“Some decisions aren’t right or wrong,” he said. “They’re subjective decisions that should be made by the referee.”

Report: South African bid official says $10 mil bribe was for “development fund”

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A report from South African news outlet The Sunday Independent has claimed that South African bid chief and current South African Football Association president Danny Jordaan (pictured) confirmed to them that a $10 million payment was indeed paid indirectly from the South African federation to Jack Warner, but denies the payment was a bribe.

The U.S. Justice Department in its indictment report stated that in 2008, four years after the bid was awarded, a $10 million bribe was sent via the South African bid committee to Jack Warner in exchange for “the Caribbean Football Union to ‘support the African diaspora.’”

According to the Sunday Independent report, Jordaan claimed that the payment was made, but says it was sent to the then-CONCACAF president as “South Africa’s contribution towards their football development fund.” The report does not directly quote Jordaan making these claims, but seems to paraphrase what they claim he said.

“I haven’t paid a bribe or taken a bribe from anybody in my life,” Jordaan is quoted as saying in the report. “We don’t know who is mentioned there [in the indictment].”

The report states that Jordaan said the South African government could not come up with the funds when it was time to pay, so FIFA instead deducted the $10 million as part of their World Cup payout after the tournament, and wired it themselves to Warner. Such a transfer from FIFA funds would, according to regulations, have to be approved by the finance director and the general secretary.

Jordaan also denied authorizing the 2008 payment himself, saying he concluded his business with FIFA at the time the bid was awarded in 2004, and quoted as saying he was unable to do so due to restrictions. “During my tenure as CEO at the 2010 World Cup Organizing Committee, I was bound by regulations set out in the Schedule of Delegated Authority (Soda). Under that authority, I could authorize payments of a maximum of R1 million [currently $82,200].”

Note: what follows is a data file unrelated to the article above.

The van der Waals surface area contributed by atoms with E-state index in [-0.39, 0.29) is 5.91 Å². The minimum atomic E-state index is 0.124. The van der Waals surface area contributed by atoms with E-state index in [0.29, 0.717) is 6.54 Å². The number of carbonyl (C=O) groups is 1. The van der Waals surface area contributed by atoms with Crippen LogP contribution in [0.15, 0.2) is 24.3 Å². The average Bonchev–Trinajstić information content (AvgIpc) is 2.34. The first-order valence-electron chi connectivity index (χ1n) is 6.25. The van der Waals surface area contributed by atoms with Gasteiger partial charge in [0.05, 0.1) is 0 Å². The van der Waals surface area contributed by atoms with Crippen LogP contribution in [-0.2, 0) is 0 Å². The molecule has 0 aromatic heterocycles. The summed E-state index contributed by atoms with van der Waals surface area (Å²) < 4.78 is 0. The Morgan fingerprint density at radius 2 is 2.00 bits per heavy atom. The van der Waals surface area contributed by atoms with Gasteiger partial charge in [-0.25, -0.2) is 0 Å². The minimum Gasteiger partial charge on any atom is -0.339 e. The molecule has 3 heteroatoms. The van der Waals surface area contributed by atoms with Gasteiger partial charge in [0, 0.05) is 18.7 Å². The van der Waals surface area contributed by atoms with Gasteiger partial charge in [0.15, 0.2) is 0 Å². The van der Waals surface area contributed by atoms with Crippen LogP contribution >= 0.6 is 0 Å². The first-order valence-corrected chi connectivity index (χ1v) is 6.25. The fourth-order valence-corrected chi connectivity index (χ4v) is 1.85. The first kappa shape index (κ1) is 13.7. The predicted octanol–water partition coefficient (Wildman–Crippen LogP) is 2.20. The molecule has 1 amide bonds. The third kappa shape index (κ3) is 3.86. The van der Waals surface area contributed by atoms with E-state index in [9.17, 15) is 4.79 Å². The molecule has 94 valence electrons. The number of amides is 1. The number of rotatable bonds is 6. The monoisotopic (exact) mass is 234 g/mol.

Page 85 of the Department of Justice report states that “Soon after receiving these wire transfers, [Warner] caused a substantial portion of the funds to be diverted for his personal use.”

Jordaan was just sworn in as the new Executive Mayor of Nelson Mandela Bay on May 28. On that same day, South African Sports Minister Fikile Mbalula denied any payment was made.

Gerard Pique is Tweeting out his star-studded jersey collection, and it’s impressive


When you play a starring role on one of the best teams of all-time, you tend to accumulate some cool knickknacks for your home.

In the case of Gerard Pique — save the Shakira jokes — we’re talking about a wealth of big names from the world of soccer’s postgame shirt exchanges.

[ MORE: MLS power rankings, Volume III ]

In addition to Tweeting out photos of shirts worn by Sergio Aguero, Carles Puyol and some Athletic Bilbao fans, Pique put out a cool roundup of his 2010 World Cup additions, and a slew of shirts including Landon Donovan.